Eastern Papua is a southeasterly trending mountainous peninsula with islands to the east and southeast, between 7° to 12° S. and 146° to 155° E. The peninsula and islands consist of a linear core of Mesozoic sialic metamorphic rocks flanked by Mesozoic and younger mafic rocks, and partly concealed by still younger sedimentary and volcanic rocks. The Mesozoic sialic rocks are exposed in a belt 900 km long and up to 60 km wide. They consist of Cretaceous (and possibly older) sediments which were metamorphosed during the Paleocene or Eocene. Metamorphic grade is generally greenschist facies, but is higher in the D'Entrecasteaux Islands and on part of Misima Island; lawsonite occurs mainly within a few kilometers of the Owen Stanley fault which bounds the mainland metamorphics on the north and northeast. Mesozoic mafic rocks include peridotite, gabbro and basalt of the Papuan ultramafic belt, metabasalt exposed in the Suckling-Dayman mountain block and on Normanby and the Deboyne Islands, and unmetamorphosed basalt elsewhere on the mainland. These rocks are, at least in part, Cretaceous. Younger mafic rocks include Eocene basalt on the southeastern mainland, and upper Oligocene and lower and middle Miocene tuff and lava at scattered localities. Eocene sediments consist of chert and deep-water limestone along the south coast of the mainland at Port Moresby and Magarida, and Eocene clastic sediments inland from Port Moresby and near Tapini. No lower or middle Oligocene rocks are known. Upper Oligocene, Miocene and Pliocene sediments in the Aure Trough (145° to 146° E.) have a maximum thickness of about 12,000 m; the sediments are mainly alternating mudstone and graywacke, and are probably turbidites. Middle Miocene reef limestone on the eastern hinge line of the trough at 146° E. is 1,000 m thick. Middle Miocene and younger clastic sediments in the Cape Vogel Basin (150° E.) are at least 4,000 m thick. Pliocene and Quaternary volcanic rocks range in composition from basalt to rhyolite and include some potash-rich rocks. Intrusive rocks include Eocene tonalite in the ultramafic belt, Oligocene? gabbro near Port Moresby, middle Miocene granodiorite west of Salamaua, middle Miocene potash-rich intrusives on the southeastern mainland, Pliocene andesitic porphyries near Wau, and Pliocene granodiorite in the D'Entrecasteaux Islands.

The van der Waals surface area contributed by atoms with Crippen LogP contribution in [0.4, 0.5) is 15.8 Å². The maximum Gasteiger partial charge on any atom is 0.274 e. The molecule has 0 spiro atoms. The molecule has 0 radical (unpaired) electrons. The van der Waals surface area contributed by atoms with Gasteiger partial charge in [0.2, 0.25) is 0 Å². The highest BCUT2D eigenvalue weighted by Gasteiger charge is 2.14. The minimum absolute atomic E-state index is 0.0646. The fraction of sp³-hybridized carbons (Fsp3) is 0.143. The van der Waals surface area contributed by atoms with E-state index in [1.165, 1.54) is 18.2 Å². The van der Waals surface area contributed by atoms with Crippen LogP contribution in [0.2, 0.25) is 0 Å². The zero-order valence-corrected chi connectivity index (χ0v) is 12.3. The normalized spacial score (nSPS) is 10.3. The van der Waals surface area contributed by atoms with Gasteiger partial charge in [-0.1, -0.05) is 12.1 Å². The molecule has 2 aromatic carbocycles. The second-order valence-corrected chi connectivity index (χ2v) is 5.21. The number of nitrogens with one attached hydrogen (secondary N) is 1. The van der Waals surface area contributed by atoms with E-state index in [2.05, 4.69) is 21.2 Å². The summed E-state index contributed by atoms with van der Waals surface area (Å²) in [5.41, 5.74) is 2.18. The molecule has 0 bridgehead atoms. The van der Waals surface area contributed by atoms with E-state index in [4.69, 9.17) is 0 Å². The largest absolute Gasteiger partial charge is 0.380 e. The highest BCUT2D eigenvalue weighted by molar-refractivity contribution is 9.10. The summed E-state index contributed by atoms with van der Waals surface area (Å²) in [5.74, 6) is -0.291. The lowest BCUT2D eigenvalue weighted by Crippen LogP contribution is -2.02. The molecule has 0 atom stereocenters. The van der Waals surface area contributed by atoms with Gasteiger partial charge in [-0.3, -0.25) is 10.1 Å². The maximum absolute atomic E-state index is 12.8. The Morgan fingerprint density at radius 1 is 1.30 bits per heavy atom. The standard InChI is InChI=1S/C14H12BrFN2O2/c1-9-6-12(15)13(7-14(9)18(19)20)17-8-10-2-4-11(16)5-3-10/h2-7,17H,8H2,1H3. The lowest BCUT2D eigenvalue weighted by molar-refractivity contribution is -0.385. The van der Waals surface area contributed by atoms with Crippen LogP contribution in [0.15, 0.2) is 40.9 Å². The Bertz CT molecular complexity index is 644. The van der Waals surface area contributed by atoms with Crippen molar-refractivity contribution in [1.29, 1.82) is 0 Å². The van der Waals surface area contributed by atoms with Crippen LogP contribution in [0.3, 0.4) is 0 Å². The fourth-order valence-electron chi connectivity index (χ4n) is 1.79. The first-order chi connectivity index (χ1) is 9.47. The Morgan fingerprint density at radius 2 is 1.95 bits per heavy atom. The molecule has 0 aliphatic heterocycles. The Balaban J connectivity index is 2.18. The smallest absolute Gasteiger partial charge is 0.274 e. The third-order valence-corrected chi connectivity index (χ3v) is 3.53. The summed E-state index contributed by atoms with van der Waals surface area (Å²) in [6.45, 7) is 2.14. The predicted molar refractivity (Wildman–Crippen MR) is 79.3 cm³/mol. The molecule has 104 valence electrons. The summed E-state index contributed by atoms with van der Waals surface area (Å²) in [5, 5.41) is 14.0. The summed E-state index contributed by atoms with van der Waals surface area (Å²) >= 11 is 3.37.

The Cretaceous (and possibly older) sialic sediments are thought to have been metamorphosed during the early Eocene at the time of emplacement of the Papuan ultramafic belt. The ultramafic belt is thought to be part of a thrust slice of oceanic mantle and crust which rode over or was underridden by the Cretaceous sediments on a low-angle fault (the Owen Stanley fault). The metamorphic rocks were partly exposed during the middle or late Eocene but there was no major land mass in the area until the upper Oligocene. During the upper Oligocene, Miocene and Pliocene the sialic metamorphic rocks emerged, perhaps isostatically. Erosion of the resulting mountain block and contemporary volcanism and limestone development contributed great volumes of sediment to the Aure Trough and lesser volumes to the Cape Vogel basin. The history of the area can be interpreted in terms of interaction between Australian and Pacific lithospheric plates and opening of the Coral Sea by rifting.